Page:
Stop playing by the rules, Ronnie. They don’t cover this contingency.
I was pleased to see Edge of Darkness – The Edge of Darkness according to a daft BBC4 continuity announcer – getting a welcome run out on BBC4. I’m not entirely sure why it’s taken so long but it will be interesting how see how an audience hungry for paranoid box-set television with take to this forerunner of the genre.
I was keen to see how television reviews reacted to it, but found only lazy rehashes of Wikipedia wisdom in the newspapers. I think there’s much more to say about it, so I thought I’d cover a few points that struck me as I rewatched the first episode for the first time in around ten years.
Visually, Edge of Darkness looks like little else from the BBC’s output of the day. Shot solely on film and seemingly all on location, it benefits enormously from an evocative soundtrack by Eric Clapton and Michael Kamen – all soft synths rent by plaintive guitar licks. As a result it’s more akin to the best British films of the day.
Tonally it’s forbidding, doom-laden: Martin Campbell’s direction is frequently as understated as its protagonist, Yorkshire police detective Ronnie Craven. We see the latter repeatedly contrasted with the busy throb of daily life; detached, in a bubble. Troy Kennedy Martin’s script is plain, naturalistic, almost devoid of flourishes; content simply to slowly colour the characters and their motivations.
Nothing since has really rooted a serial so successfully in the era in which it was broadcast, real-life appearances by politicians and newscasters anchoring it firmly within cold-war paranoia, fear of nuclear weapons and waste, industrial disharmony. The sickly combinations – Thatcher’s government, grey anoraks and the first signs of the cosy relationship between military, political and industrial complexes we’re so familiar with today – that make the 80s look so grim in retrospect.
In the first 60 minutes we see widower Craven agree to the quiet suppression of a police investigation into electoral fraud in a miner’s union, sees his daughter blown away by an IRA terrorist and heads to London in search of answers to a gun, Geiger counter and radioactive lock of hair, all belonging to his late offspring. It has all the hallmarks of a classic revenge thriller – or a conspiracy thriller – but, as we’ll see, it’s all that and more. There are hints of what’s to come here amid a very slow, deep introduction to the narrative and, more importantly, its characters.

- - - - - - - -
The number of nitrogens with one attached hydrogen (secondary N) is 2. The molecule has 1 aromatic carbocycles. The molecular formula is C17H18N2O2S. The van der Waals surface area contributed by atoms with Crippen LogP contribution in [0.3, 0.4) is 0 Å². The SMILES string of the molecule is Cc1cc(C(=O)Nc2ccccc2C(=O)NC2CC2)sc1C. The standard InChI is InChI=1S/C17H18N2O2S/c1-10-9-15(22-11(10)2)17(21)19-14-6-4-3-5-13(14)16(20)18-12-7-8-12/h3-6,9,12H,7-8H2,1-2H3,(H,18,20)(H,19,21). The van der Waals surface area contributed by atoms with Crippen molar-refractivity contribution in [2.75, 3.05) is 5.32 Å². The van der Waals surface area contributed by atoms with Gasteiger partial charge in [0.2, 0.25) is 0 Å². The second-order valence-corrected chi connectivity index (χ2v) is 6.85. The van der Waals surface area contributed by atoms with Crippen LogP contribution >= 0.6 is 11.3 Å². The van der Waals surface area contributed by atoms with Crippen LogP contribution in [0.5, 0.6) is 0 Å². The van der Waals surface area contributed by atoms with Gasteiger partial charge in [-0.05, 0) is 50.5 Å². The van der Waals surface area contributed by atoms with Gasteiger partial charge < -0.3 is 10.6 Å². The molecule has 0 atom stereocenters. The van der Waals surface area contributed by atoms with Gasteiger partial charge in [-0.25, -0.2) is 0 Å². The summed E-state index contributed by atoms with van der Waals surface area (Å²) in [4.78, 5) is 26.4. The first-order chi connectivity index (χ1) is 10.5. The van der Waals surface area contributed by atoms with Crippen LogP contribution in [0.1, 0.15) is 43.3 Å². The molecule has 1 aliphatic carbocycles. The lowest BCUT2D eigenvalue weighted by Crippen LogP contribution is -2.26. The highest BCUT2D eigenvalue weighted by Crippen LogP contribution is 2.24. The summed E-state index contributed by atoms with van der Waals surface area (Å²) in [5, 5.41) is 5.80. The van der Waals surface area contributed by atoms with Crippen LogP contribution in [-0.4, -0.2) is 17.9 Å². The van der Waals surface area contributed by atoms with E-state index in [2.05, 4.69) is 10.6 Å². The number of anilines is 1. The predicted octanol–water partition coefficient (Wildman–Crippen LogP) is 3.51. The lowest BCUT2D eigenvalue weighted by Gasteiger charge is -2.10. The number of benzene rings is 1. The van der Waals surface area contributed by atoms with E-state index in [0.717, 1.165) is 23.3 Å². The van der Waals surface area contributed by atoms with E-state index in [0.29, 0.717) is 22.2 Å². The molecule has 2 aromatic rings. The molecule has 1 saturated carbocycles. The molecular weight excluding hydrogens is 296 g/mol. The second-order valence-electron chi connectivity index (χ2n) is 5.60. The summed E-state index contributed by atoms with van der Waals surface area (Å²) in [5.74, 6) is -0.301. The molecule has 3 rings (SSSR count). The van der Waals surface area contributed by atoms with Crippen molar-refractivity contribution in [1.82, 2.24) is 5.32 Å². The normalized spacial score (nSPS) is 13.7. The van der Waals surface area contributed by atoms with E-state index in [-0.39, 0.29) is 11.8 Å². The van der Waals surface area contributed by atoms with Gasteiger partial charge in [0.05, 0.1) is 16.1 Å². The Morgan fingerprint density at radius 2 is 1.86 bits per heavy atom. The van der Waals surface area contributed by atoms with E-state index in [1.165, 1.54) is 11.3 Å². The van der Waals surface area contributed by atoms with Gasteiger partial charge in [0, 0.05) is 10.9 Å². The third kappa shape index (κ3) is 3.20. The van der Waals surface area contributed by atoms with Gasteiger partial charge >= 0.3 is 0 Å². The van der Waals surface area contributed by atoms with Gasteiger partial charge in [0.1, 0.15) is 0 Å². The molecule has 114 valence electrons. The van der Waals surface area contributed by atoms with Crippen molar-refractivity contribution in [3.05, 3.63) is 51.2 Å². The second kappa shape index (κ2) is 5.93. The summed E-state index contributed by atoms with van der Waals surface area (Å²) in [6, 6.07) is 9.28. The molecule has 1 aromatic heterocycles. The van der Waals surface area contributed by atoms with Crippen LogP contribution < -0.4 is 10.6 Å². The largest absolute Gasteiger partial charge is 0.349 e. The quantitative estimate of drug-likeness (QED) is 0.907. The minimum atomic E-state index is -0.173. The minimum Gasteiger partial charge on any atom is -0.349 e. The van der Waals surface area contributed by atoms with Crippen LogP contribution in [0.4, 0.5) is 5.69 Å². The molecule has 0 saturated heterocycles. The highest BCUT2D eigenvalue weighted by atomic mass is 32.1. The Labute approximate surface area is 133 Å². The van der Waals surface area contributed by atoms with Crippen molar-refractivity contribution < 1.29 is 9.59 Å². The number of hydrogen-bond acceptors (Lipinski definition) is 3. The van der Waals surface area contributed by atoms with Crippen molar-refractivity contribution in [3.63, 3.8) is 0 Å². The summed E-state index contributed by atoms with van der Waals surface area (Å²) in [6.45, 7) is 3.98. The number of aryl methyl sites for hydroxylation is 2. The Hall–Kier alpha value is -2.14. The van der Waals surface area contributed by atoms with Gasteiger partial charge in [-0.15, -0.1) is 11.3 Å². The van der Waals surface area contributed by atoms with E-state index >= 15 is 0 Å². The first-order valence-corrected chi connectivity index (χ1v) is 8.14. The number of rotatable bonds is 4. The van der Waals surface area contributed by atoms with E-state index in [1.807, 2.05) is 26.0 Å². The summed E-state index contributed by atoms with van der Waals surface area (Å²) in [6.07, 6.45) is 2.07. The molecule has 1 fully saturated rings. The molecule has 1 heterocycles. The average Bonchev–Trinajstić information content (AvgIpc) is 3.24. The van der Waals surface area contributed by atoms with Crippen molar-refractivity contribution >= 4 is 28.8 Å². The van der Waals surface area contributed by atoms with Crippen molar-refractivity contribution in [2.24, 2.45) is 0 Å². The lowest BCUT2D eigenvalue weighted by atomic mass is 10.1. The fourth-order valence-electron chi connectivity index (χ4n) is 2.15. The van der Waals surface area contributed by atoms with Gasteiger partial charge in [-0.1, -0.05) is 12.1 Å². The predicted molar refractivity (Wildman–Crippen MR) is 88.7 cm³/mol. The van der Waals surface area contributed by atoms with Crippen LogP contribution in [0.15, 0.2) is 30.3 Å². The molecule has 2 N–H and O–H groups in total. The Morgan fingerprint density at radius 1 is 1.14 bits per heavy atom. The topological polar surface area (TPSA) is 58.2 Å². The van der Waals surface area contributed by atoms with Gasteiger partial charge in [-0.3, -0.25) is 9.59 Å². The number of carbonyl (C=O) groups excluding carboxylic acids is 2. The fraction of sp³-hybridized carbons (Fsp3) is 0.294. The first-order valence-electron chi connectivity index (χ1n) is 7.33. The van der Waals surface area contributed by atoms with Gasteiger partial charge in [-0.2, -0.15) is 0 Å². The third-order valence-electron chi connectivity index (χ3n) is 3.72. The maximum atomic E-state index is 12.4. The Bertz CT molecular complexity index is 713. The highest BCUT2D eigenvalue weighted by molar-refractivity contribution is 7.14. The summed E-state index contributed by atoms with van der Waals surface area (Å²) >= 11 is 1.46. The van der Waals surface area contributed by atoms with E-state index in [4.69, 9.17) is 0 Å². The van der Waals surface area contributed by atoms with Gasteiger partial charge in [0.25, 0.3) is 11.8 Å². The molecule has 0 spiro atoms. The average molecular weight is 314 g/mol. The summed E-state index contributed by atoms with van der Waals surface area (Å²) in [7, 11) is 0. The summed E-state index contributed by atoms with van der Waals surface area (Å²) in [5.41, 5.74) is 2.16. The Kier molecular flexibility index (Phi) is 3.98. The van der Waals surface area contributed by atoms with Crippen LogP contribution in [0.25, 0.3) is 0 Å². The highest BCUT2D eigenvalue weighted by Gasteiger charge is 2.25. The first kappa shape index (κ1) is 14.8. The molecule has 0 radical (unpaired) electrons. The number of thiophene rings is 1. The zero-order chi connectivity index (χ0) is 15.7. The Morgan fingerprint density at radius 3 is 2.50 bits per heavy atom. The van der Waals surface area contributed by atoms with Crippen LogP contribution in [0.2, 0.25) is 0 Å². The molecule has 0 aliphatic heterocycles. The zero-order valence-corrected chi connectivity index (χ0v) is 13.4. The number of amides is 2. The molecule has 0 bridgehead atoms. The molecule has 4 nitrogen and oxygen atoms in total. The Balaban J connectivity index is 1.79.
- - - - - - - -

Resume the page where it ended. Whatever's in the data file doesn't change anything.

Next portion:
We’re given our first indication that this is a slow burn immediately after Emma Craven’s violent, unexpected death. The scene of Craven plodding around his house afterwards is a profound exploration of shock, loss and grief. It’s peppered with unusual but thoroughly human moments – including an infamous a scene where Craven kisses a vibrator belonging to his daughter, just one moment among a few in the first episode that have led some to posit an incestuous relationship between the two.
That the lengthy scene is conducted almost without dialogue and at a length of almost ten minutes seems unthinkable today. How many actors could carry it, conveying Craven as he rattles from mute acceptance to shock to glum detachment, surprise, despair and, finally, numb bafflement as he uncovers ever more astonishing artifacts of his only child’s hidden adult life?
It could be a set-up for an ongoing detective series for all we know; elements of the procedural, the hard-bitten tendencies of Between The Lines or the big-screen political thrillers of the 70s. But how many of them would expend so much time almost purely to establish mood, against a soundtrack by Wilie Nelson?
Peck, steeped in the best traditions of British theatre, is a still, quiet and magnetic presence on screen – a man with a face like a funeral and a voice like a groan. Craven seems an odd man before the trauma of Emma’s death; professional yet canny enough to know that he must play the game. Drily humourous, stubborn and taciturn, he’s hardly obvious hero material, yet we are drawn to him.
He has odd explosions of violence – screaming at the mortuary attendant to leave his daughter, dead on the slab, uncovered. Yet his internal monologue notes the smell of the crushed grass on her and his desire to give her a parting kiss, thwarted by the need not to embarrass the coroner. Ronnie wears his grief like a heavy coat perpetually pushing him down. He busies himself with work and tasks, occasionally sagging but only finally breaking down on the hard shoulder during his drive down to London. Poor bastard, indeed.
How spoiled are we with actors in this first episode? John Woodvine scarcely ever seems to act, so right does he seem for all of his roles, no different here. Jack Watson, lined and gravelly; bent yet likeable – a granite, bluff, clip-round-the-ear Yorkshire pitman. Joe Don Baker – a technicolour whirl among grey men; Felix Leiter in a John LeCarre novel. Charles Kay as Pendleton is at once diffident, enigmatic, superficially charming and very clearly not to be trusted – a sort of civil service and military archetype of the kind that probably would have been driving Thatcher to and from Television Centre in 1985; the only bum note that he drives a Chobham-plated Mercedes rather than a Jag.
He leaves Craven alone in the capital, overlooking a freight train containing a flask of radioactive waste – something still common on British railways, through Peckham Rye, Clapham High Street, Kensington Olympia and Highbury Islington – trying to make sense of an unfamiliar jigsaw puzzle with barely a few irradiated pieces.